All hail the chocolate malt

An enchilada combo plate from the Malt House.
  • An enchilada combo plate from the Malt House.
Release Date: 2003-02-20

There exists no finer ice cream confection than the chocolate malt. And thanks to a high metabolism, I can be the Edwards Aquifer of chocolate malts - always needing recharged - without having to widen my doorways.

In hopes of pouring a modicum of nutrition down my 9-year-old throat, mom packed my thrice-weekly sugar bomb with Ovaltine, eggs, and protein powder; several years ago, a chocolate malt served as the centerpiece for my first date with my future husband. (To prove malts are the gateway drug, our next liaison took place over beers and Scotch - the rest is history.)

So where can a connoisseur find the best chocolate malt in San Antonio? The search was painful - so many ice cream headaches, so little time - but I have found a malt so delicious that I will toss my blender and never bother to make one again.

The criteria: First, a malt cannot taste like its contemptible relative, the milk shake. A shake is to a malt what Roger Clinton is to his presidential brother, Bill - a loser. Optimum richness hinges on the finely calibrated ratio of malt to milk to chocolate to ice cream. (Any malt made with a cottonseed oil-dairy base - the basis of most fast-food versions - should be outlawed.) Its thickness should be viscous enough to occasionally clog the straw, but never so much as to mistake the malt for food - a major weakness of the Malt House's version. And of course, it must be so cold that you can never slurp too fast, lest your temple clench like a visegrip.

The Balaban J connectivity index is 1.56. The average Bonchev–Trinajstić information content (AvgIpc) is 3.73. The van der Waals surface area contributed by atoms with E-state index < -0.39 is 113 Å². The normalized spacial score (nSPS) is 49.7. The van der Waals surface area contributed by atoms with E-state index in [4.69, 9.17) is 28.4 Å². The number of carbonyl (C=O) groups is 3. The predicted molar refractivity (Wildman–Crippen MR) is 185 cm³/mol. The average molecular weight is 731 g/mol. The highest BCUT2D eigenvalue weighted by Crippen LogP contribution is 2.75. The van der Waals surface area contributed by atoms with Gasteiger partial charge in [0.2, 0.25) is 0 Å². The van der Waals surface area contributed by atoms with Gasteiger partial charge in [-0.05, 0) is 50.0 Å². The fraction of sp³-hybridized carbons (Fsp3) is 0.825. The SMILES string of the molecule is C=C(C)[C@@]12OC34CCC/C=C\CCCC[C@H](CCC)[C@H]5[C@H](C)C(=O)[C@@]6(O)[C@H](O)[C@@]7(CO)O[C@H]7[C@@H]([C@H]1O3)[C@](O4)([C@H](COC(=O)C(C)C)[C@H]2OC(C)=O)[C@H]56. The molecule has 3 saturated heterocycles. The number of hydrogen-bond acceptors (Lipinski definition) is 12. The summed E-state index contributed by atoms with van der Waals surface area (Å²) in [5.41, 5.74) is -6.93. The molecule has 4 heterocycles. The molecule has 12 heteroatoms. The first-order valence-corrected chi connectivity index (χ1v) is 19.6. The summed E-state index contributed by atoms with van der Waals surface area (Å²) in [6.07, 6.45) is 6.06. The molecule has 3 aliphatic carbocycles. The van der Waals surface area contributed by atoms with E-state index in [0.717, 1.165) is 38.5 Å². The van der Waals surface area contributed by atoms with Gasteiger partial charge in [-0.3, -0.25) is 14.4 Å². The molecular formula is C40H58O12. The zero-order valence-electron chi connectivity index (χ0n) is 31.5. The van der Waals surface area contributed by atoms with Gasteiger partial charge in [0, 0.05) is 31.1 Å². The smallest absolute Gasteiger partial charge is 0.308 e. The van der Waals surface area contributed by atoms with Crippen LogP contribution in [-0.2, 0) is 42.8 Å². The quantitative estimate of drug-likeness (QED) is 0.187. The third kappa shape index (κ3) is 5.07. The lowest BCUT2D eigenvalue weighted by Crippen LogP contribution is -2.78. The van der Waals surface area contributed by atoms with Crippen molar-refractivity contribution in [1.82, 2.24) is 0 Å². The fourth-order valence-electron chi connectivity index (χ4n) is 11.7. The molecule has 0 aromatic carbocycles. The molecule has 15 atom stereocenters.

The malts at Earl Abel's and Cheesey Jane's are no slouches in terms of viscosity and temperature - and thankfully they come in glass and not plastic - but the chocolate flavor is instantly sharp and lacks the depth and resonance of the winner.

Olmos Pharmacy scores major points for atmosphere, but receives a deduction for its use of plastic. In the 1950s ambience of an old-fashioned soda fountain, a waitress presents you with a gigantic, cold-as-dry-ice, silver metal cup from which you can pour the beautiful concoction into a plastic red cup. The taste ranks as a close runner-up - I would have liked a bit more malt - but the consistency runs a hair on the thin side to claim top honors.

The malt to beg for, to weep for, to lie down on 410 at rush hour for - da-dada-daaaa ... Pigstand on Broadway. Please, sit down in a red vinyl booth. Play a song from the '60s on the tableside jukebox. Wait just a few minutes, for your patience shall be rewarded. The crème de la crème of chocolate maltdom - topped with a dollop of whipped cream and a maraschino cherry - arrives in the waitress' hands, floating to your table like an iceberg skimming along the Arctic Ocean. Savor the malt slowly, feeling it chill your innards, then use your straw as a dry-vac to reach every last drop. Put down your cup and quote Meg Ryan in When Harry Met Sally: "Yes, yes, yes, yes, yes!" •

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